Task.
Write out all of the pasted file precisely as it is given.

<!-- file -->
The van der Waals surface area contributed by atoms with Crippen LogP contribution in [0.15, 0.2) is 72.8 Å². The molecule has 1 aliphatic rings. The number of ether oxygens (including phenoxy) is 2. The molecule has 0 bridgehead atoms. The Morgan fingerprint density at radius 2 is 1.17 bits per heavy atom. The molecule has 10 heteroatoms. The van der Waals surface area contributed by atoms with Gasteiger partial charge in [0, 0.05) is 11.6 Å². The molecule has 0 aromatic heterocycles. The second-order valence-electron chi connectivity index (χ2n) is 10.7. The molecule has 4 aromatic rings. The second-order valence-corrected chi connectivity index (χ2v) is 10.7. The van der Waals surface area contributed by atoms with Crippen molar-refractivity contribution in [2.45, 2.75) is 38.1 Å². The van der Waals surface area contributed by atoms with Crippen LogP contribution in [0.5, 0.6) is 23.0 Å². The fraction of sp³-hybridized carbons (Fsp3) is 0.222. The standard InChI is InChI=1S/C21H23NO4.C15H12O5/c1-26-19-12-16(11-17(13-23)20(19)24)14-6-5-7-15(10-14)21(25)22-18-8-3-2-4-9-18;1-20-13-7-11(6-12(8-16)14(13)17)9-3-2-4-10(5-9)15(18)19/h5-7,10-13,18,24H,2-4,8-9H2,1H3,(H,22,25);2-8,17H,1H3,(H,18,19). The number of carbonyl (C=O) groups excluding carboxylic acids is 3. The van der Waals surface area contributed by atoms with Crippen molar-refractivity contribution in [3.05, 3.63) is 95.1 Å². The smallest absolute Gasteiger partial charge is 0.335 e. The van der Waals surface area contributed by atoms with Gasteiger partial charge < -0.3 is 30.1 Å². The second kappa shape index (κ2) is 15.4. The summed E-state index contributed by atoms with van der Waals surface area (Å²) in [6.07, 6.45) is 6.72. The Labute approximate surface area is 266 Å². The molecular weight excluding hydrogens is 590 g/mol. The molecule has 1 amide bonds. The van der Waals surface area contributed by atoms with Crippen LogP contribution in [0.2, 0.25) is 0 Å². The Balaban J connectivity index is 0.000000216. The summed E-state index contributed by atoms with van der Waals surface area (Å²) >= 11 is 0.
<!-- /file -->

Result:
The van der Waals surface area contributed by atoms with Crippen LogP contribution in [0.15, 0.2) is 72.8 Å². The molecule has 1 aliphatic rings. The number of ether oxygens (including phenoxy) is 2. The molecule has 0 bridgehead atoms. The Morgan fingerprint density at radius 2 is 1.17 bits per heavy atom. The molecule has 10 heteroatoms. The van der Waals surface area contributed by atoms with Gasteiger partial charge in [0, 0.05) is 11.6 Å². The molecule has 0 aromatic heterocycles. The second-order valence-electron chi connectivity index (χ2n) is 10.7. The molecule has 4 aromatic rings. The second-order valence-corrected chi connectivity index (χ2v) is 10.7. The van der Waals surface area contributed by atoms with Crippen molar-refractivity contribution in [2.45, 2.75) is 38.1 Å². The van der Waals surface area contributed by atoms with Crippen LogP contribution in [0.5, 0.6) is 23.0 Å². The fraction of sp³-hybridized carbons (Fsp3) is 0.222. The standard InChI is InChI=1S/C21H23NO4.C15H12O5/c1-26-19-12-16(11-17(13-23)20(19)24)14-6-5-7-15(10-14)21(25)22-18-8-3-2-4-9-18;1-20-13-7-11(6-12(8-16)14(13)17)9-3-2-4-10(5-9)15(18)19/h5-7,10-13,18,24H,2-4,8-9H2,1H3,(H,22,25);2-8,17H,1H3,(H,18,19). The number of carbonyl (C=O) groups excluding carboxylic acids is 3. The van der Waals surface area contributed by atoms with Crippen molar-refractivity contribution in [3.05, 3.63) is 95.1 Å². The smallest absolute Gasteiger partial charge is 0.335 e. The van der Waals surface area contributed by atoms with Gasteiger partial charge < -0.3 is 30.1 Å². The second kappa shape index (κ2) is 15.4. The summed E-state index contributed by atoms with van der Waals surface area (Å²) in [6.07, 6.45) is 6.72. The Labute approximate surface area is 266 Å². The molecular weight excluding hydrogens is 590 g/mol. The molecule has 1 amide bonds. The van der Waals surface area contributed by atoms with Crippen LogP contribution in [0.2, 0.25) is 0 Å². The Balaban J connectivity index is 0.000000216. The summed E-state index contributed by atoms with van der Waals surface area (Å²) >= 11 is 0.